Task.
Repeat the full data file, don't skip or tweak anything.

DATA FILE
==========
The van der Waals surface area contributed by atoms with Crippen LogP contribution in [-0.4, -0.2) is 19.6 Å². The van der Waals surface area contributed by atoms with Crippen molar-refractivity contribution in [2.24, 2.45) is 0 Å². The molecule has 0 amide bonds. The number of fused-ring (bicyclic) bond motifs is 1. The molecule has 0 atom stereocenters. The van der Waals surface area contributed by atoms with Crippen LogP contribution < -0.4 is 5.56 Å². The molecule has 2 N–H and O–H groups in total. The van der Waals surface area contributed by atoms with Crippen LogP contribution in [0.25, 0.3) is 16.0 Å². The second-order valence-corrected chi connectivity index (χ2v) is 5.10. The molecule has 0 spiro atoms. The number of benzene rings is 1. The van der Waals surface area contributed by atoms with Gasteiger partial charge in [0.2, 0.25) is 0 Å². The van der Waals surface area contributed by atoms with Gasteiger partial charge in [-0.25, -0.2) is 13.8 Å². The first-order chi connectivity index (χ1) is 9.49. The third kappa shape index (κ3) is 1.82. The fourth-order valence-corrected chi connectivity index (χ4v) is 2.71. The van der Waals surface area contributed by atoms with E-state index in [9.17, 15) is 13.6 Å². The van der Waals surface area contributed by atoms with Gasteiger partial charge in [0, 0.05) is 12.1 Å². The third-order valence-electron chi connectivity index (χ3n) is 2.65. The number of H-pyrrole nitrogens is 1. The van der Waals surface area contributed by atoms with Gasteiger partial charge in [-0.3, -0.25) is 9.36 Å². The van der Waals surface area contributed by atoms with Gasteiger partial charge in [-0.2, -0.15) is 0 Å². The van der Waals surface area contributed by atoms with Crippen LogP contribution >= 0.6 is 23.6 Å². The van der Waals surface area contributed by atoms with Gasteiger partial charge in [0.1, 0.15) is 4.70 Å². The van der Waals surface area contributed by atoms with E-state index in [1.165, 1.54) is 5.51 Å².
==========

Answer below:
The van der Waals surface area contributed by atoms with Crippen LogP contribution in [-0.4, -0.2) is 19.6 Å². The van der Waals surface area contributed by atoms with Crippen molar-refractivity contribution in [2.24, 2.45) is 0 Å². The molecule has 0 amide bonds. The number of fused-ring (bicyclic) bond motifs is 1. The molecule has 0 atom stereocenters. The van der Waals surface area contributed by atoms with Crippen LogP contribution < -0.4 is 5.56 Å². The molecule has 2 N–H and O–H groups in total. The van der Waals surface area contributed by atoms with Crippen LogP contribution in [0.25, 0.3) is 16.0 Å². The second-order valence-corrected chi connectivity index (χ2v) is 5.10. The molecule has 0 spiro atoms. The number of benzene rings is 1. The van der Waals surface area contributed by atoms with Gasteiger partial charge in [0.2, 0.25) is 0 Å². The van der Waals surface area contributed by atoms with Gasteiger partial charge in [-0.25, -0.2) is 13.8 Å². The first-order chi connectivity index (χ1) is 9.49. The third kappa shape index (κ3) is 1.82. The fourth-order valence-corrected chi connectivity index (χ4v) is 2.71. The van der Waals surface area contributed by atoms with E-state index in [9.17, 15) is 13.6 Å². The van der Waals surface area contributed by atoms with Gasteiger partial charge in [0, 0.05) is 12.1 Å². The third-order valence-electron chi connectivity index (χ3n) is 2.65. The number of H-pyrrole nitrogens is 1. The van der Waals surface area contributed by atoms with Gasteiger partial charge in [-0.3, -0.25) is 9.36 Å². The van der Waals surface area contributed by atoms with Gasteiger partial charge in [-0.2, -0.15) is 0 Å². The van der Waals surface area contributed by atoms with Crippen LogP contribution >= 0.6 is 23.6 Å². The van der Waals surface area contributed by atoms with Gasteiger partial charge in [0.1, 0.15) is 4.70 Å². The van der Waals surface area contributed by atoms with E-state index in [1.165, 1.54) is 5.51 Å².